Peter Brachacki was born Kazimierz Piotr Brachacki in Poland in 1926, & amazingly wasn't actually all that enthusiastic about working on Doctor Who! Which might explain why his handiwork graces only An Unearthly Child, though his ideas inform much of the eventual design of the inside of the ship.
Among the innovations he came up with were-
- The sterile, white timeless look.
- The scattering about of random furniture and objects from different periods- the chair, hat stand etc. There's also a computer bank which contains various subsystems of the ship- the fault locator being just one example.
- The central hexagonal console, designed so that all controls should be equally accessible to a single pilot.
- The moving time column, intended to give an at-a-glance indication of the ship's status and whereabouts.
- The roundels set into the wall, intended to pulsate when the ship was in motion. ( though director Waris Hussein claims they came about as a result of a round pattern in the plastic Brachacki used to make the TARDIS walls.
Indeed, Hussein later claimed that he had never been fully satisfied with Peter's work, only keeping him on due to the expense of finding a replacement! But find one he did, in the form of Barry Newbery- who in essence followed Brachacki's designs to the letter..........the BBC went on to pay tribute to the man he replaced years later, saying:
"Many people have had a huge influence on Doctor Who across the years. Writers, directors, producers and casting agents; actors and musicians and many whose names are familiar to us all. But in terms of individuals who worked on a single broadcast episode of the show, yet have exerted an influence that can be seen in almost every one of the Doctor’s adventures, it’s difficult to look beyond Peter Brachacki…''Right enough, from an artistic perspective. And perhaps what follows is even more pertinent...
''Looking back on that first design it’s easy to overlook what a masterpiece Brachaki designed. The weird and futuristic appearance of the set is often commented upon; but this TARDIS interior conjured up a physical sense of the Doctor’s mystery, magic, background and power. In the same way the submarine Nautilus – the vessel in Jules Verne’s Nemo novels – reflects the character of its solitary, incredible captain, so this TARDIS interior suggests the kind of character viewers met for the first time on 23 November, 1963.''The exterior of the TARDIS was of course designed to resemble a police box according to the notes of An Unearthly Child's writer Anthony Coburn, as it would have been a familiar sight to Sixties viewers, though commentators have been quick to point out that its dimensions are ironically not quite faithful to the source material - though its ' relative dimensions in space' are obviously fine! Not that most New-Who viewers would even have any idea that the box was anything other than a Type 40...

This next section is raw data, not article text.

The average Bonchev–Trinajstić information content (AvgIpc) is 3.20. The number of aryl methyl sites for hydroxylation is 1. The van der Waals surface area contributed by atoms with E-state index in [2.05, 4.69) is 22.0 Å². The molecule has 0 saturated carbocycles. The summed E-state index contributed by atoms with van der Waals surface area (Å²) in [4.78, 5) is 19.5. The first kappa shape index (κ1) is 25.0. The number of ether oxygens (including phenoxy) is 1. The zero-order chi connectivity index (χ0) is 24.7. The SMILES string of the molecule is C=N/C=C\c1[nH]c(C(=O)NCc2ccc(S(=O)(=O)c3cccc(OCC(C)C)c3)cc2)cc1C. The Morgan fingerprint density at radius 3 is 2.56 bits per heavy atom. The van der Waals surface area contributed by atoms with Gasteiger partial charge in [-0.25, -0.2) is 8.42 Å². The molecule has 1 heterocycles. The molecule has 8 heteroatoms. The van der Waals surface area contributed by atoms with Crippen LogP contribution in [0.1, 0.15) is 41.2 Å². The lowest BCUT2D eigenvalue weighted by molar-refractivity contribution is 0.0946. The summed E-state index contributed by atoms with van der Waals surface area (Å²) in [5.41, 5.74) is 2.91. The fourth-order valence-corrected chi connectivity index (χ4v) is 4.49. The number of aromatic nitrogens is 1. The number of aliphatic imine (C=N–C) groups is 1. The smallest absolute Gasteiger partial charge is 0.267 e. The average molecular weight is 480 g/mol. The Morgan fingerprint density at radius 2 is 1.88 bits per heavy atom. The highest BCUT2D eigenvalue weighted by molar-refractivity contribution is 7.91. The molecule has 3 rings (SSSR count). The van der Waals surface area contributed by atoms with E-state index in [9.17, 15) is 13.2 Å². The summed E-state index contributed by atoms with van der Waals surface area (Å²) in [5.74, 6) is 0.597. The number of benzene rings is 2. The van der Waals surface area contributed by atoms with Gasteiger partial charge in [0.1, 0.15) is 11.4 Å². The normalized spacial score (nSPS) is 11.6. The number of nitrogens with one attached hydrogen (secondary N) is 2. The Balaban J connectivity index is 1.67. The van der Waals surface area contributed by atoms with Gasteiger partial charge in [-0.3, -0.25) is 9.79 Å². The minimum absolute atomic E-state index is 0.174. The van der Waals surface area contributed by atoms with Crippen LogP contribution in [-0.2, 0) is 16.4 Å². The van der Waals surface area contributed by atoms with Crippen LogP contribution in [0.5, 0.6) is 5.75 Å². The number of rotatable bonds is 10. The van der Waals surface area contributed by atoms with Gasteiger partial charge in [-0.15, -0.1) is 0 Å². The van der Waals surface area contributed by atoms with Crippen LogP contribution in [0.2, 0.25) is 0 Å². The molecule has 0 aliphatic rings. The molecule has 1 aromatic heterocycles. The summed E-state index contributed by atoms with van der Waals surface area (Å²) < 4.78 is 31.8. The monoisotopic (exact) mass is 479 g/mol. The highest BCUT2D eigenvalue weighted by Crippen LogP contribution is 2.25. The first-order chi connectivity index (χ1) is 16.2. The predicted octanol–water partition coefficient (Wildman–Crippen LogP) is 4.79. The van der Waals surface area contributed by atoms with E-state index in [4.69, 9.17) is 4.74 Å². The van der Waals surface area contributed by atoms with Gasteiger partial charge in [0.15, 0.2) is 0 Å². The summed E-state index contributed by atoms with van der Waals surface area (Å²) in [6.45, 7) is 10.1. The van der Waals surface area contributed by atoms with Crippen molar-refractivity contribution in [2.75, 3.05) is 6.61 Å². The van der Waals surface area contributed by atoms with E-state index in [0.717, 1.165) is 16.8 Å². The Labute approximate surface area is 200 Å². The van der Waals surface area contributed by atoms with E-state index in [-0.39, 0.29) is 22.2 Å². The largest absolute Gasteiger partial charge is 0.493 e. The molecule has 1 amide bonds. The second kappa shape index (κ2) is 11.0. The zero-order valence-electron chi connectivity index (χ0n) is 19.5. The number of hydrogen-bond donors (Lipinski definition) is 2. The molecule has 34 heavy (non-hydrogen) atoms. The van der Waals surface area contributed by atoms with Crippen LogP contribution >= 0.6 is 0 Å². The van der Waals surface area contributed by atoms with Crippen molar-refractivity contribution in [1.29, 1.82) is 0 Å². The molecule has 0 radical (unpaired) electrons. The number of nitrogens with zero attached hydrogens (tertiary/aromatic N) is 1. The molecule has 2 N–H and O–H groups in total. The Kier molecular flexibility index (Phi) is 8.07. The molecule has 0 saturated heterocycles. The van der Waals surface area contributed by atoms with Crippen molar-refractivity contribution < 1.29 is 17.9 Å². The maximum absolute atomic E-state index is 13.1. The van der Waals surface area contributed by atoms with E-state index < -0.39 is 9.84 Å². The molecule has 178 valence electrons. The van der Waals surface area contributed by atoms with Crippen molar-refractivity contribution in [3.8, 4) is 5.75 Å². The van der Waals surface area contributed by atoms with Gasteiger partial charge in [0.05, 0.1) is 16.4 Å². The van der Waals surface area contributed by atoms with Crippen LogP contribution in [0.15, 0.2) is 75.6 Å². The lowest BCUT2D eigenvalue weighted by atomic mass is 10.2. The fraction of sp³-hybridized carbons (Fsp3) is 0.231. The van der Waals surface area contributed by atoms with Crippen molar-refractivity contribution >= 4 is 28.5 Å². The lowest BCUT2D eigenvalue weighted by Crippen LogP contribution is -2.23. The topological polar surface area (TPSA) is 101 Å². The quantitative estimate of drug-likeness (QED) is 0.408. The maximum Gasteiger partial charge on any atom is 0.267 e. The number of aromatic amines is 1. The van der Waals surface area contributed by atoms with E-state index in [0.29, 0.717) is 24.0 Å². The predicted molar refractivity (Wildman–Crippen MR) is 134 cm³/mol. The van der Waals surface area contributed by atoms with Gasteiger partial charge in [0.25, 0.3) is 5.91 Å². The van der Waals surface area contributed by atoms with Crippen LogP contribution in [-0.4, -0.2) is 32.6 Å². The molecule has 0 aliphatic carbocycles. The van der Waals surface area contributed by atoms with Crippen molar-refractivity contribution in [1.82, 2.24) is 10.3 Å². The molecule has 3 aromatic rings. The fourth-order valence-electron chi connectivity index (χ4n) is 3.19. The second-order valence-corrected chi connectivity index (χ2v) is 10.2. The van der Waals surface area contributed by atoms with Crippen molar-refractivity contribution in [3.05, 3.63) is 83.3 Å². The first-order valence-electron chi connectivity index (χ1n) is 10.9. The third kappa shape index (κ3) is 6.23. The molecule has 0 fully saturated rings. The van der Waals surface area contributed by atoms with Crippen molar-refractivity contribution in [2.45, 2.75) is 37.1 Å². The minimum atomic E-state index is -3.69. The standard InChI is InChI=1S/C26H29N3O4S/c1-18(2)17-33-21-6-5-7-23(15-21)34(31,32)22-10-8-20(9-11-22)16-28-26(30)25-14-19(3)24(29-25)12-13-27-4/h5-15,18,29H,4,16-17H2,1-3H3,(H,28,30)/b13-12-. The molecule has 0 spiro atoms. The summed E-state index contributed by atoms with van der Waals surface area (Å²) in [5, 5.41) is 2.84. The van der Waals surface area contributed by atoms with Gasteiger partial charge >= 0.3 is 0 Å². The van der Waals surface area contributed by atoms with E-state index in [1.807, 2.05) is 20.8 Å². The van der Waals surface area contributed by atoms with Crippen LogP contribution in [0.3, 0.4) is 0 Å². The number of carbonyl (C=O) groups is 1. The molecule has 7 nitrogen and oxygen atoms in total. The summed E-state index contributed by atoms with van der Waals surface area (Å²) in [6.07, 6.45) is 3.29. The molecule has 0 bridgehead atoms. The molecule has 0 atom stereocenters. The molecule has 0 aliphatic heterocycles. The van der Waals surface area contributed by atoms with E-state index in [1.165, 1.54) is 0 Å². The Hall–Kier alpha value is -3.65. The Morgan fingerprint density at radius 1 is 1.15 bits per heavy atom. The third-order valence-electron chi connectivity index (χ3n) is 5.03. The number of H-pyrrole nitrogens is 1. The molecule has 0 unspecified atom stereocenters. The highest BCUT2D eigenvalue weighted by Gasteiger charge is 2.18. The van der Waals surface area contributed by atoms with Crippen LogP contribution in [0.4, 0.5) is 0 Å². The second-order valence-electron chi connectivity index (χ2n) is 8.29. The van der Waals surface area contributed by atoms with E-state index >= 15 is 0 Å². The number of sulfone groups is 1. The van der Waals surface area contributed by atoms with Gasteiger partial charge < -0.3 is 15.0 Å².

Consider the following...
"At a glance it is a reasonably faithful reproduction of those Police Boxes which could be seen on the streets of England in the sixties, but there are differences. Its roof stacks were not tall enough, and nor was its top 'pyramid' which resulted in the whole prop being a lot shorter than a real box."Of course, we get to see it in all its glory in The Edge Of Destruction, the first story in which the TARDIS becomes so much more than a handy ride for the Doctor & his companions! It becomes the star, serving as both setting & a key element of the narrative in that it seeks to warn its passengers that something's wrong- the Fast Return Switch is stuck, following a quick escape in The Daleks.
This appears to be the Doctor's first glimpse of the implied sentient nature of the TARDIS- which isn't strictly his, a plausible explanation for his difficulties in piloting it & giving some credence to Ian's ridiculing of him & the 'old girl'.
For more you can also watch the Inside The Spaceship documentary included on the DVD box set The Beginning.......